As humans, when we are born we are thrown into a world. This world is shaped by things made by other humans before us. These things are what relate and separate people at the same time. Not only we contemplate them, but we use these things and fabricate more of them. In this world of things, we labor, work and act. The labor we perform is a private process for subsistence that doesn't result in a lasting product. Through work, we fabricate durable things. And then we act: we do things that lead to new beginnings: we give birth, we engage with politics, we quit our job. One could arrange these activities according to a scale of behavior: labor is pure behavior, work can be seen as a modulation of behavior, action is *interruption* of behavior. Action is what breaks the “fateful automatism of sheer happening”. This is, in a nutshell, Hannah Arendt's depiction of the human condition. (-->)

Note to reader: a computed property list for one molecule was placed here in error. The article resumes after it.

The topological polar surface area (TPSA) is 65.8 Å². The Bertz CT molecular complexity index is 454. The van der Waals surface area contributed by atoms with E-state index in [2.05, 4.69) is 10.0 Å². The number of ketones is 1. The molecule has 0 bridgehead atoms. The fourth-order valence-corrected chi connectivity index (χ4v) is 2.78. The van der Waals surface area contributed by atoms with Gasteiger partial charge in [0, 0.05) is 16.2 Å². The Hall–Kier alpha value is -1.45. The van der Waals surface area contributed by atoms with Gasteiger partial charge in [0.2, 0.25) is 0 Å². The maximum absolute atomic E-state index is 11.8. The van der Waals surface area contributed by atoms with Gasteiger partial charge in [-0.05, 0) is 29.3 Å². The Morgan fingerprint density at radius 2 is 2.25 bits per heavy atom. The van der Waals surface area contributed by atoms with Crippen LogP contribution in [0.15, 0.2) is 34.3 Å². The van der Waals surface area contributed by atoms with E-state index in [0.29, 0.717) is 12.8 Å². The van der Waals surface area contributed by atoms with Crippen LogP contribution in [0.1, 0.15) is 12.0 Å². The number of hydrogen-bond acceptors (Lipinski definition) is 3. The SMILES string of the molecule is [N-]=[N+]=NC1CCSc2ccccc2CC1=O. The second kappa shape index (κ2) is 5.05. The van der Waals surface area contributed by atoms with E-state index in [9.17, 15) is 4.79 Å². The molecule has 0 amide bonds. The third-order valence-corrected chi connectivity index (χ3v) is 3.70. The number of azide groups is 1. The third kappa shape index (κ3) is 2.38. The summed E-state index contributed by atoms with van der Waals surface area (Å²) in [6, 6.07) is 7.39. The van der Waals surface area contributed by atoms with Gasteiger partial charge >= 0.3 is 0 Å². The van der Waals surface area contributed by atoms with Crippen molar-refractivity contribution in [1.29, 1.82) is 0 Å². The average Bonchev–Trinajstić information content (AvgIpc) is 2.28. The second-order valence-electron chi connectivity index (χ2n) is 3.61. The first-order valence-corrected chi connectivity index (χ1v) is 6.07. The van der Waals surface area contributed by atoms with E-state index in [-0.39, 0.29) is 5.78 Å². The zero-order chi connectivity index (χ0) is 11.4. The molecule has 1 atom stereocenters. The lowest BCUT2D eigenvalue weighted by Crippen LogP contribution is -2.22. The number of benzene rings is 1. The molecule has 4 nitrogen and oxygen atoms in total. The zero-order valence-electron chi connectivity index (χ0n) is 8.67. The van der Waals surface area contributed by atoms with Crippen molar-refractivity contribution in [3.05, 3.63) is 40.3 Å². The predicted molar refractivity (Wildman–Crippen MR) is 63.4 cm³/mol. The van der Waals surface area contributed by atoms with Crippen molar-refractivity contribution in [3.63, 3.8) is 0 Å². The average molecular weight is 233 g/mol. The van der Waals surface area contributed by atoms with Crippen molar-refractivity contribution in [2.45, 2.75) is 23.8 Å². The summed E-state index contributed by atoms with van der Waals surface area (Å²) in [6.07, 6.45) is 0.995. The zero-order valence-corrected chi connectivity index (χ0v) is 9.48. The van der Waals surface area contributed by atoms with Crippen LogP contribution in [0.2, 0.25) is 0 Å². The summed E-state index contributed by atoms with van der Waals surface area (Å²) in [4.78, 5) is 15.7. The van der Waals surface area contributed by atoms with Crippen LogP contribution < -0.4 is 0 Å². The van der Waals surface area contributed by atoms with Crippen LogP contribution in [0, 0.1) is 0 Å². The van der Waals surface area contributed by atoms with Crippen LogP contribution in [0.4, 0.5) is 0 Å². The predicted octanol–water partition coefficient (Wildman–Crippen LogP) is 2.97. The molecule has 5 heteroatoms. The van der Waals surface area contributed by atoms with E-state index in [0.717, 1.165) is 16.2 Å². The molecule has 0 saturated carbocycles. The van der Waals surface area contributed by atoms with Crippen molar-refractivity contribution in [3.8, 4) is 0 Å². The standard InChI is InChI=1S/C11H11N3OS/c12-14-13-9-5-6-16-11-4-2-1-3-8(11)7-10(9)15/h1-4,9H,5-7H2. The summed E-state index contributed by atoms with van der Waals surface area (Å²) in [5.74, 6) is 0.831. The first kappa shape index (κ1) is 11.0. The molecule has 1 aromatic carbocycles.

Let's apply this model to computers. If an alternative world is anywhere to be found, that is inside the computer, since the computer has the ability not only, like other media, to represent things, but to *simulate* those things, and simulate other media as well. Joanne McNeil points out that "metaphors get clucky when we talk about the internet" because the internet, a network of networks of computers, is fundamentally manifold and diverse.<!-- 5 --> But for the sake of the argument, let's employ a metaphor anyway. Individual applications, websites, apps and online platforms are a bit like the things that populate a metropolis: whole neighborhoods, monuments, public squares, shopping malls, factories, offices, private studios, abandoned construction sites, workshops. This analogy emerged clearly at the inception of the web, but it became less evident after the spread of mobile devices. Again McNeil: "As smartphones blurred organizational boundaries of online and offline worlds, spatial metaphors lost favor. How could we talk about the internet as a place when we're checking it on the go, with mobile hardware offering turn-by-turn directions form a car cup holder or stuffed in a jacked pocket?"<!-- 118 -->. (-->)